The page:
ENDS Report 433, p.54, February 2011.
The coalition government failed to make a political case before announcing the sell-off of England’s state-owned woodlands. It will do well to learn the lesson of what followed.
In November 1999 I wrote an article, “Sleepwalking to Seattle”, for the Times. I pointed out that trade policymakers had become too enthralled by the infinite intricacies of trade policy that they had forgotten to do any trade politics.
Global leaders had assumed the argument for trade liberalisation had been so completely won that making the political case was unnecessary.
But two weeks later the opening of the Millennium Round of trade talks collapsed in a fog of tear gas as anti-globalisation activists took to the streets to challenge that assumption.
This is a season for political surprises. In Tunisia and Egypt they have been hugely consequential. Here they have been rather less so, but noisy all the same. David Cameron and Caroline Spelman got an unpleasant surprise when the proposed disposal of the Forestry Commission blew up in their faces.
It took Egyptian president Hosni Mubarak a long time and lots of noise before he got the message. Our own government was as slow to get the message that on forests the British public really meant it.
Our mini-political surprise has not led to the overthrow of a regime, but it has now led to DEFRA being instructed to drop its proposals and start again. Coming just three weeks after the proposals were issued, this is a serious setback for the department and its Secretary of State.
So why the explosion of public outrage? Largely because the government got the politics completely wrong. It never understood the cultural importance of woods to the British people. What the government saw as an issue of efficient economic management was seen by the public as an assault on its habits and identity.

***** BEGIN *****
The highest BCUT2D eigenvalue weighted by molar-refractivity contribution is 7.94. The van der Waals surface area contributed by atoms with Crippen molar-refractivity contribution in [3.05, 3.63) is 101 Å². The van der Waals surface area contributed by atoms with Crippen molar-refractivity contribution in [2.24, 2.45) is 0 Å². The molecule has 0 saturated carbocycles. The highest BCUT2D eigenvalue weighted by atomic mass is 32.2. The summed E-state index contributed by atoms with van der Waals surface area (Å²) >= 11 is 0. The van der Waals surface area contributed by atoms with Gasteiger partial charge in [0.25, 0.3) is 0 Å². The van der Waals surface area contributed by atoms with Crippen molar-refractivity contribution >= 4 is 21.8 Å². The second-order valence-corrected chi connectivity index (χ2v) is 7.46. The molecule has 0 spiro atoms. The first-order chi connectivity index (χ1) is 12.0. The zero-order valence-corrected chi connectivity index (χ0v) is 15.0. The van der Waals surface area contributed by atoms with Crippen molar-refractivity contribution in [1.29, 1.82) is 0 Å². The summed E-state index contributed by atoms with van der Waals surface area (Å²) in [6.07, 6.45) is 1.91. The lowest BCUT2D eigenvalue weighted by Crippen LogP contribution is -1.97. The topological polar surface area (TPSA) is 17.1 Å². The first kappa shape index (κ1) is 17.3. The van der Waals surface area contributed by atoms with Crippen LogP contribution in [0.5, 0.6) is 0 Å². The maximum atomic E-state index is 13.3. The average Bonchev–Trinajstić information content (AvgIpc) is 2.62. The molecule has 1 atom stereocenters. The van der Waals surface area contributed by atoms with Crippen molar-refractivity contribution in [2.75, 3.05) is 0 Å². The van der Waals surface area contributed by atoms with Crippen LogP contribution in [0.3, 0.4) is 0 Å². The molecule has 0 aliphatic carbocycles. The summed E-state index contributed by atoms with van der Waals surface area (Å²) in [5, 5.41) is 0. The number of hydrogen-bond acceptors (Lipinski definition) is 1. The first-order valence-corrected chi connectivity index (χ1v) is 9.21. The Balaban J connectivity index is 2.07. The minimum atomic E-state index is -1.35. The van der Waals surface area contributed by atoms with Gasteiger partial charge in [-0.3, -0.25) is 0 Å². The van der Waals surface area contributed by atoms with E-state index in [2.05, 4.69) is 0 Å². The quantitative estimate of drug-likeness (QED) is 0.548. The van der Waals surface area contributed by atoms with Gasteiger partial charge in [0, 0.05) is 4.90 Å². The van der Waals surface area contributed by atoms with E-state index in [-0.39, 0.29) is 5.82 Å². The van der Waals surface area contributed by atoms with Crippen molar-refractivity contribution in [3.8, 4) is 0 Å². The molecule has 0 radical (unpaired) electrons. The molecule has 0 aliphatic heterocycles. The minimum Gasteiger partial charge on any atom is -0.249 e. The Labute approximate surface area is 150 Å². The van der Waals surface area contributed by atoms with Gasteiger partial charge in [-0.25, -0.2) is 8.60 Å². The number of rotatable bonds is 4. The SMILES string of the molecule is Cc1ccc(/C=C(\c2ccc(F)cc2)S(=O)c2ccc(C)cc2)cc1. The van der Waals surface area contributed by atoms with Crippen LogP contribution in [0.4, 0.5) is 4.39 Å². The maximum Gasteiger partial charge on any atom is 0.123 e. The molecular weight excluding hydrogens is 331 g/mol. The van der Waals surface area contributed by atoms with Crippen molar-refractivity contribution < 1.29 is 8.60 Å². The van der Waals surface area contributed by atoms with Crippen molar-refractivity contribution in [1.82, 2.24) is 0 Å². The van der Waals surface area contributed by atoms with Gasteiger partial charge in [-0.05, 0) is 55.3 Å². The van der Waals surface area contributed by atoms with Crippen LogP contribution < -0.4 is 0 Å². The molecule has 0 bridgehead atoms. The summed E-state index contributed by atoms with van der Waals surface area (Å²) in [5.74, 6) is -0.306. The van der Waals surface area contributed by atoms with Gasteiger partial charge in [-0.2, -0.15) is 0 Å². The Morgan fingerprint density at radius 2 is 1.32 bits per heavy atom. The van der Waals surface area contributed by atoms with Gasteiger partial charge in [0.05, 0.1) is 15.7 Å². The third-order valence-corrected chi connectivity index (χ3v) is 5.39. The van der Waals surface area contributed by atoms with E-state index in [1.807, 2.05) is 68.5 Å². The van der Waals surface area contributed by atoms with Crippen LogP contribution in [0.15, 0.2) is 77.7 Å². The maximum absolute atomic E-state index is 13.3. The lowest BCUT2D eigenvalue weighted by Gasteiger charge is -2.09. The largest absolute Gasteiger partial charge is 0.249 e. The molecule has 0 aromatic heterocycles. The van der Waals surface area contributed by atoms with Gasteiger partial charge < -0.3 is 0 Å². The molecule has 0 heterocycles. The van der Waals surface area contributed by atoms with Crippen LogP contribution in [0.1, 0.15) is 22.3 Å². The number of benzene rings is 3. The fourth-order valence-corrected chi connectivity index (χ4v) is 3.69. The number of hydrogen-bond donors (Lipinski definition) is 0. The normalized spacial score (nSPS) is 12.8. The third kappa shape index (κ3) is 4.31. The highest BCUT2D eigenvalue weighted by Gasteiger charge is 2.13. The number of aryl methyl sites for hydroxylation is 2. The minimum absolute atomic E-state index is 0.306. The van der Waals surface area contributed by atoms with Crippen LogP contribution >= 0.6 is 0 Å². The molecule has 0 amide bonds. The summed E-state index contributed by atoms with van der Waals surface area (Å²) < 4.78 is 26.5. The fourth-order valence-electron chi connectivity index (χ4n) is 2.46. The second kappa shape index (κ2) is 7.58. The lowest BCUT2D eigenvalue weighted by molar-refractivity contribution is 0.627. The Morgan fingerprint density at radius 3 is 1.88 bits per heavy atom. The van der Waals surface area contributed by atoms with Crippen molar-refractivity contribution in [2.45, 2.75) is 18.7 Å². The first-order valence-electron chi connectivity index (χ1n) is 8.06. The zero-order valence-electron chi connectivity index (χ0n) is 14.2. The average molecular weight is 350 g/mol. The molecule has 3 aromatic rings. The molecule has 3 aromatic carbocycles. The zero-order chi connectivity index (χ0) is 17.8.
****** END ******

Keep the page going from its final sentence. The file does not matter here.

People like woods, particularly their local woods. They like walking in them. They like knowing they are nearby. They know they are now better managed, more interesting and more accessible than they have ever been. It was not at all obvious to most people that anything was so broken that it needed fixing.
Because the government saw this simply as a matter of managerial efficiency it did not even try to make the political case until after the row had exploded. It announced the disposal of the Forestry Commission when it published the now notorious Public Bodies Bill. This was months before DEFRA was ready to say how it would be done.
This allowed the activists to get their act together and define the issue for the public long before the government realised it had a problem. By the time DEFRA produced its plan to separate commercial forestry from heritage forestry and surround disposals with measures to protect public access and biodiversity it was too late.
The fog of war had obscured the policy battlefield. The “greenest government ever” pledge had been dented. No one was very interested in the actual policy and ministers were in retreat.